Next Level and Conflict Transformation
Hip hop’s very existence can be understood as a form of conflict transformation. When DJs and beatmakers battle they transform physical conflict into sonic conflict; when b-boys and b-girls (breakdancers) challenge each other, their aggressive moves replace fistfights with dance; when MCs diss each other they release their anger into rhyme; when graffiti writers create murals they claim territory through art rather than by force. Since hip hop emerged in the 1970s countless young people have been drawn to it precisely because it offers ways to transform the conflict in their lives.
When in 2013 the State Department’s Cultural Programs Division put out the call to non-profit organizations to create what would become Next Level, conflict was a central theme. As the original statement of work explained, the program was intended to develop “programming to engage young people and effectively convey conflict resolution strategies through hip hop and urban arts.” Following this directive we have developed a philosophy of conflict transformation. We take the holistic view that conflict is simply a part of life, something that cannot be eradicated and is not necessarily negative; we believe conflict should be acknowledged and understood, harnessed when it can be productive and transformed into artistic self-expression.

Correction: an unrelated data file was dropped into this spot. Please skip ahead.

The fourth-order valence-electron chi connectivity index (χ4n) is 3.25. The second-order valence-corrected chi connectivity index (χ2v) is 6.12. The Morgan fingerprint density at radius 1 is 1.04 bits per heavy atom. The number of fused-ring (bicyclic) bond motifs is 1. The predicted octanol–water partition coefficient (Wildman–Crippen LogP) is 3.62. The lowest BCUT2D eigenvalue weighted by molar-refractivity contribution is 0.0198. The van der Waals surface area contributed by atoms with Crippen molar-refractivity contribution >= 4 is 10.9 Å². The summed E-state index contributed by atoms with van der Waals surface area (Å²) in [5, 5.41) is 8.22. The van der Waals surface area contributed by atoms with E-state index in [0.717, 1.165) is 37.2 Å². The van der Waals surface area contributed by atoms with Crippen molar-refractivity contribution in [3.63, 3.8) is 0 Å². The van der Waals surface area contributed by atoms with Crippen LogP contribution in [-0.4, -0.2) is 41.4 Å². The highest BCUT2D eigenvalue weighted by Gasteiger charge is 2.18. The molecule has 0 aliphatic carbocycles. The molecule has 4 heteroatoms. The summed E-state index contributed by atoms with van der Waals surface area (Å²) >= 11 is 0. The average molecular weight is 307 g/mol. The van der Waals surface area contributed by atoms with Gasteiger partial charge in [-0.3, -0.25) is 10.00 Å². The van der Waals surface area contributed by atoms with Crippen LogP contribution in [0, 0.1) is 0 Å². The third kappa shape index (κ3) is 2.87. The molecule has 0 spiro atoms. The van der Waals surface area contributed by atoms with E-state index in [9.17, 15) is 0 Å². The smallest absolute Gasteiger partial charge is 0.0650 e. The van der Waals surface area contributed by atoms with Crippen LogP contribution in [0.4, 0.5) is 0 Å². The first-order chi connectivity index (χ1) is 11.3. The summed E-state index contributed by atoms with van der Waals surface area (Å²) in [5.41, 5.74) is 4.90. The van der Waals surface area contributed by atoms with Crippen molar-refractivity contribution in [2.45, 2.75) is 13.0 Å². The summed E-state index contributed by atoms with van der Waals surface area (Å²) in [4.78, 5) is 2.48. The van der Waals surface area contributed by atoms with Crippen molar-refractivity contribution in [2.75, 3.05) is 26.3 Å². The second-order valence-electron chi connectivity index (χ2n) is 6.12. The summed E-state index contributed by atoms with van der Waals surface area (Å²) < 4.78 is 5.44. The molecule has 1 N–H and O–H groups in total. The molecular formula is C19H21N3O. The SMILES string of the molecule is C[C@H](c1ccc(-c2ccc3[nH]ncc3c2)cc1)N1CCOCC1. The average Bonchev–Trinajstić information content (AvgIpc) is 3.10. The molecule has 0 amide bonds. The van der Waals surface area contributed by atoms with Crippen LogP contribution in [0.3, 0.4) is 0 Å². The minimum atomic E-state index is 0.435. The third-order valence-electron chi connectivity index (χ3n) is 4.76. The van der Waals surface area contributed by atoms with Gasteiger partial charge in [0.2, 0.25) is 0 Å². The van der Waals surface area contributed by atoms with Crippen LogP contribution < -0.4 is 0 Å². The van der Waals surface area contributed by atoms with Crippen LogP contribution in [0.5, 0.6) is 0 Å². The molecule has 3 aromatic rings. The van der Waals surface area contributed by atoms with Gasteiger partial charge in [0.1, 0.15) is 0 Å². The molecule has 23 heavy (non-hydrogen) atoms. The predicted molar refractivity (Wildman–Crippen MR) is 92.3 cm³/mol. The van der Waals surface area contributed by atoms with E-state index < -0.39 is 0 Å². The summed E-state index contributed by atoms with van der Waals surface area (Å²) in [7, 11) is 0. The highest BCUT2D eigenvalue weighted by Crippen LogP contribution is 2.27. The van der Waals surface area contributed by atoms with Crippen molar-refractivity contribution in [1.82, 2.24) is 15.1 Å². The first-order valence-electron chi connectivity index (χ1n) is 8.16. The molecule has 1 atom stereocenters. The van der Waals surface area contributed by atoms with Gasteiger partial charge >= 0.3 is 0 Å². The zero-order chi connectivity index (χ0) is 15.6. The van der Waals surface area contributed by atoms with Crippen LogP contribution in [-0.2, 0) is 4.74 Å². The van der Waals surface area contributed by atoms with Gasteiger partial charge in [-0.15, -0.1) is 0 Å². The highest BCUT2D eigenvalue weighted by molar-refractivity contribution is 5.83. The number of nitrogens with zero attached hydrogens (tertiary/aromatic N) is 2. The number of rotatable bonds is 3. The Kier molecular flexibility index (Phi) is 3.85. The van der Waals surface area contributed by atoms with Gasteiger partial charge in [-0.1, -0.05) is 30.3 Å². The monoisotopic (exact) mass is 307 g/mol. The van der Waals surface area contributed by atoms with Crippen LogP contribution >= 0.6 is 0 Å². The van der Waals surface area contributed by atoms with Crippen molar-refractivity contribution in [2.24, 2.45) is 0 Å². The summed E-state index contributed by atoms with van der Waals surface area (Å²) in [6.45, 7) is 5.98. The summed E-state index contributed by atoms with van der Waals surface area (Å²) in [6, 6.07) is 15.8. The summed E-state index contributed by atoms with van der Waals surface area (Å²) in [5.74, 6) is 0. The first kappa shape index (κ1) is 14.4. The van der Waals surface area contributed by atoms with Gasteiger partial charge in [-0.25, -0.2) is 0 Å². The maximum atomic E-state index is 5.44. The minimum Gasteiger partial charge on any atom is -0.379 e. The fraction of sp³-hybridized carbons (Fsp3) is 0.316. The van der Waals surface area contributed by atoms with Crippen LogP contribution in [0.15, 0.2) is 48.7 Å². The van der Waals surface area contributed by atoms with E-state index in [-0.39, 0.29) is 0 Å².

This transformation begins by addressing internal conflict. Addressing internal conflict requires self-understanding. Self-expression goes hand in hand with self-understanding. Many times it is only when we try to express how we feel that we really understand ourselves, and art can be a powerful manifestation of our internal states. These states can be joy or serenity or contentment, but often what compels artists is internal conflict. And when conflict is externalized through art, it can begin to transform inner struggles. In turn, artistic expression can be a constructive way to engage and ultimately transform conflicts with others, for it can foster mutual understanding and creative collaboration that transcends language and crosses cultural divides.
Next Level’s workshops put conflict transformation into practice. This happens in many ways, whether through writing exercises that allow participants to express their deepest struggles in rhymed rap or through dance routines that sublimate aggression. We have also developed, in consultation with conflict experts, group exercises that foster thoughtful reflection and productive discussion about the nature of conflict in everyday life. And we have seen concrete, positive results in our many international workshops, whether it was the young woman in Kolkata who addressed her concerns about interacting with men through dance; the trio of rappers representing historically warring ethnic groups that came together in our Harare residency; or the typically segregated LGBTQ and heterosexual youth in Bandung that learned to appreciate each other by creating dance routines together. As we have seen time and again, hip hop offers a distinctive, effective, and powerful means to address and transform conflict in the lives of young people around the world.